This document describes sole-tenant nodes. For information about how to provision VMs on sole-tenant nodes, see Provisioning VMs on sole-tenant nodes.
Sole-tenancy lets you have exclusive access to a sole-tenant node, which is a physical Compute Engine server that is dedicated to hosting only your project's VMs. Use sole-tenant nodes to keep your VMs physically separated from VMs in other projects, or to group your VMs together on the same host hardware, as shown in the following diagram.
VMs running on sole-tenant nodes can use the same Compute Engine features as other VMs, including transparent scheduling and block storage, but with an added layer of hardware isolation. To give you full control over the VMs on the physical server, each sole-tenant node maintains a one-to-one mapping to the physical server that is backing the node.
Within a sole-tenant node, you can provision multiple VMs on machine types of various sizes, which lets you efficiently use the underlying resources of the dedicated host hardware. Also, because you aren't sharing the host hardware with other projects, you can meet security or compliance requirements with workloads that require physical isolation from other workloads or VMs. If your workload requires sole tenancy only temporarily, you can modify VM tenancy as necessary.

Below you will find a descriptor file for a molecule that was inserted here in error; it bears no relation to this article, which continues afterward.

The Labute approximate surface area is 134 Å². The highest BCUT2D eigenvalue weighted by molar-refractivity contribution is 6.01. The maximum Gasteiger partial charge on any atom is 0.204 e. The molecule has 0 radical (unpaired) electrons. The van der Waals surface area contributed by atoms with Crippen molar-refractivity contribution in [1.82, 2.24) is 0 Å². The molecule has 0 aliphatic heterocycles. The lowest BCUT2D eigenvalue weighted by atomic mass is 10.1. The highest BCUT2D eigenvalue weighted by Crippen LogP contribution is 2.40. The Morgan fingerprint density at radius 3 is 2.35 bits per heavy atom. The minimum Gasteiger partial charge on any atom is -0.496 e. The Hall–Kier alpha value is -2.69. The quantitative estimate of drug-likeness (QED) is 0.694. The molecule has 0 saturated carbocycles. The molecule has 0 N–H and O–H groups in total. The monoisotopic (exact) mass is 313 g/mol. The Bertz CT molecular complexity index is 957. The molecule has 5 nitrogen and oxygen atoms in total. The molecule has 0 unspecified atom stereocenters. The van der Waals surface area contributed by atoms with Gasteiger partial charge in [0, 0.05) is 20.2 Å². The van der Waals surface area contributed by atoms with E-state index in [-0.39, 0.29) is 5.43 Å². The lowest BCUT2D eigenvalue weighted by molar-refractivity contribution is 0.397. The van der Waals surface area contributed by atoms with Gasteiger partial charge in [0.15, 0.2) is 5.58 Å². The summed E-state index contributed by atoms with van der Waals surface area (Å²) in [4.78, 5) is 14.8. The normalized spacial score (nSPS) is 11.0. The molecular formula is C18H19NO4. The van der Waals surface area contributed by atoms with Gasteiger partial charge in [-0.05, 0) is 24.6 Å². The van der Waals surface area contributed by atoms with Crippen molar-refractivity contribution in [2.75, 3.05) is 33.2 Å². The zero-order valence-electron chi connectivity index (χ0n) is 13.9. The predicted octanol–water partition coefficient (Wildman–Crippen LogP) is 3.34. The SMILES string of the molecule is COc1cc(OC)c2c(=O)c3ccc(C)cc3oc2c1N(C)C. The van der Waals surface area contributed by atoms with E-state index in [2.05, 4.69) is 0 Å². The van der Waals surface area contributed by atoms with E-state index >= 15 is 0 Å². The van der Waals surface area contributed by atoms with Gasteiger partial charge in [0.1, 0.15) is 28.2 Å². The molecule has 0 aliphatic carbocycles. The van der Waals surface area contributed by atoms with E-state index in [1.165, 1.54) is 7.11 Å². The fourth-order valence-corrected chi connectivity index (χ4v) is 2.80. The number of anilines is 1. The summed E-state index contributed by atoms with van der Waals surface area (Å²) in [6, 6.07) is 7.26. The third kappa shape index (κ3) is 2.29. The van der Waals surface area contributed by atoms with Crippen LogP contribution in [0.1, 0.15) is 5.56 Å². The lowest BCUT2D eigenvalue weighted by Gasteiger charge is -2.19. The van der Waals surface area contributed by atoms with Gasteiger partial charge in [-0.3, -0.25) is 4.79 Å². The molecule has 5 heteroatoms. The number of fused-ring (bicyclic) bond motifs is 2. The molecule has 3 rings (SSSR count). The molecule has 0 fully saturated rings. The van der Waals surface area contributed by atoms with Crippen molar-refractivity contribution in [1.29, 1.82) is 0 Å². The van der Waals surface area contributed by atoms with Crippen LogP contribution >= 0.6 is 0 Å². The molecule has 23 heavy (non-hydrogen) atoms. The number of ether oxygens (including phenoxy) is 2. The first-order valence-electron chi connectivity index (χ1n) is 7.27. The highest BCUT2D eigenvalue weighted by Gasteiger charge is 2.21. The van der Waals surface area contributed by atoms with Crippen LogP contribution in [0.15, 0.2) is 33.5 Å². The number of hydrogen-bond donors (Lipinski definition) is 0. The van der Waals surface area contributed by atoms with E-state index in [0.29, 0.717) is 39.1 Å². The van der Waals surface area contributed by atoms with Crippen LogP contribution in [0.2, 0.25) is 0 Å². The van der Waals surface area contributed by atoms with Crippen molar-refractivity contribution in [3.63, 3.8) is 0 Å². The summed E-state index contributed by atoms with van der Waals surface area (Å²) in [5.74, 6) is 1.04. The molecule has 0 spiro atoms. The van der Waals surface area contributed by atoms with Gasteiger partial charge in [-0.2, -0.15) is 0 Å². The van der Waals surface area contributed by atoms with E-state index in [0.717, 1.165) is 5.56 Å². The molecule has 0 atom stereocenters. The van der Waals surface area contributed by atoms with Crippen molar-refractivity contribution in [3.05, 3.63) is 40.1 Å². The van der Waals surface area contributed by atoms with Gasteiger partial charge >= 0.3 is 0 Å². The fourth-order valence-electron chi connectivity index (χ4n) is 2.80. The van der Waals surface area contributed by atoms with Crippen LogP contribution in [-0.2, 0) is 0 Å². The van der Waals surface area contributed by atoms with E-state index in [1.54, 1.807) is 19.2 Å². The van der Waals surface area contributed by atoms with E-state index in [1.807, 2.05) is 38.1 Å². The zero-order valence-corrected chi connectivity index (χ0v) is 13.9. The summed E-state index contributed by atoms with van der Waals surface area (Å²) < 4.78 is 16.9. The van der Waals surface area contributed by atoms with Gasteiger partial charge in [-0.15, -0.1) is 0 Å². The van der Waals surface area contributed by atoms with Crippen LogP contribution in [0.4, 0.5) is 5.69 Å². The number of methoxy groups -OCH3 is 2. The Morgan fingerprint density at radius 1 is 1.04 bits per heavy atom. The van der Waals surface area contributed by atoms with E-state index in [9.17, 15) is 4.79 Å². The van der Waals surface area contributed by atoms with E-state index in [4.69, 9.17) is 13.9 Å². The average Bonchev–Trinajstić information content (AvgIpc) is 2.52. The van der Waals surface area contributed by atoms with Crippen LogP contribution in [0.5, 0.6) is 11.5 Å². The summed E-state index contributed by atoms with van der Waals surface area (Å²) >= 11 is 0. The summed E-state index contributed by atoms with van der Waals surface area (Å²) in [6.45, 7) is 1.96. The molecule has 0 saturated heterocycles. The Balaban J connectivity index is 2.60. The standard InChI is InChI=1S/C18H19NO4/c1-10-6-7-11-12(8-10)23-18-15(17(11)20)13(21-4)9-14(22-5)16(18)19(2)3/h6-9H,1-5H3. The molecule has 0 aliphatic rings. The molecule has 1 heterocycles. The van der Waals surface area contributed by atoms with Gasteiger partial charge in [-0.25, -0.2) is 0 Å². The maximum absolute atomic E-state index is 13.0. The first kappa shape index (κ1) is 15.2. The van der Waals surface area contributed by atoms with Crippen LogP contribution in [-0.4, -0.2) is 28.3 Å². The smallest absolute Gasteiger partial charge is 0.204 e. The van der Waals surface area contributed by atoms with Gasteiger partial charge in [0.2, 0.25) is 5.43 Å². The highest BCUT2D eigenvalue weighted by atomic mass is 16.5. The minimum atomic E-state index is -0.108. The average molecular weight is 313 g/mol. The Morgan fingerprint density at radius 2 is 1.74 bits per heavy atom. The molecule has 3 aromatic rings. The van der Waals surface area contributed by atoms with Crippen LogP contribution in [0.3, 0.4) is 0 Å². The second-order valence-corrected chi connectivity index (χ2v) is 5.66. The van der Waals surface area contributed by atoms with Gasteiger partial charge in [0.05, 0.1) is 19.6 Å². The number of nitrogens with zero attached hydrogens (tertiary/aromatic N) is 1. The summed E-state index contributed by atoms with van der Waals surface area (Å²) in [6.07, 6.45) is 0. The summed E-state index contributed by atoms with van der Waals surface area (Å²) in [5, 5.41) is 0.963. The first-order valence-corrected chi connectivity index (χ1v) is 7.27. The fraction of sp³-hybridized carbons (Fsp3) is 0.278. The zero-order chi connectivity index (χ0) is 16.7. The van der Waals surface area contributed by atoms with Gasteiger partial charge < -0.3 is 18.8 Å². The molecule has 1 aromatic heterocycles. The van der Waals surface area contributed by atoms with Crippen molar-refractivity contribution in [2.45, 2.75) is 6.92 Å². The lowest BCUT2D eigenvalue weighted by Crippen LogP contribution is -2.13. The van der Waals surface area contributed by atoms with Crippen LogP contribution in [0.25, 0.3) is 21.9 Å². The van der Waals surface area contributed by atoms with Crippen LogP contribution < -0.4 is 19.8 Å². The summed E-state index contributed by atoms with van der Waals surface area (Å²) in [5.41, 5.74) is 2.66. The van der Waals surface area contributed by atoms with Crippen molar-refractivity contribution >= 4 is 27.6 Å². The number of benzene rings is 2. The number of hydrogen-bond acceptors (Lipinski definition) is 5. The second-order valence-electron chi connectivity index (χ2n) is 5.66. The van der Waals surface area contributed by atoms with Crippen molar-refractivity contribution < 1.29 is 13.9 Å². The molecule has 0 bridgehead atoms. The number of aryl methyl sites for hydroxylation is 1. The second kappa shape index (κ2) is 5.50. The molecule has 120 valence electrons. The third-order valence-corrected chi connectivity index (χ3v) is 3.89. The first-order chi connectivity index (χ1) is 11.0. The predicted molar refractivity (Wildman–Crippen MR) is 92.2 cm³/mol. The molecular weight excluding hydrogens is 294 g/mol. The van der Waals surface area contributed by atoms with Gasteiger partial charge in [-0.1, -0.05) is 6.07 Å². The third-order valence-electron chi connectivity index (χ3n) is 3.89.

Sole-tenant nodes can help you meet dedicated hardware requirements for bring your own license (BYOL) scenarios that require per-core or per-processor licenses. When you use sole-tenant nodes, you have some visibility into the underlying hardware, which lets you track core and processor usage. To track this usage, Compute Engine reports the ID of the physical server on which a VM is scheduled. Then, by using Cloud Logging, you can view the historical server usage of a VM. To optimize the use of the host hardware, you can overcommit sole-tenant VM CPUs.
Through a configurable maintenance policy, you can control the behavior of sole-tenant VMs while their host is undergoing maintenance. You can specify when maintenance occurs, and whether the VMs maintain affinity with a specific physical server or are moved to other sole-tenant nodes within a node group.
The following types of workloads might benefit from using sole-tenant nodes:
Gaming workloads with performance requirements.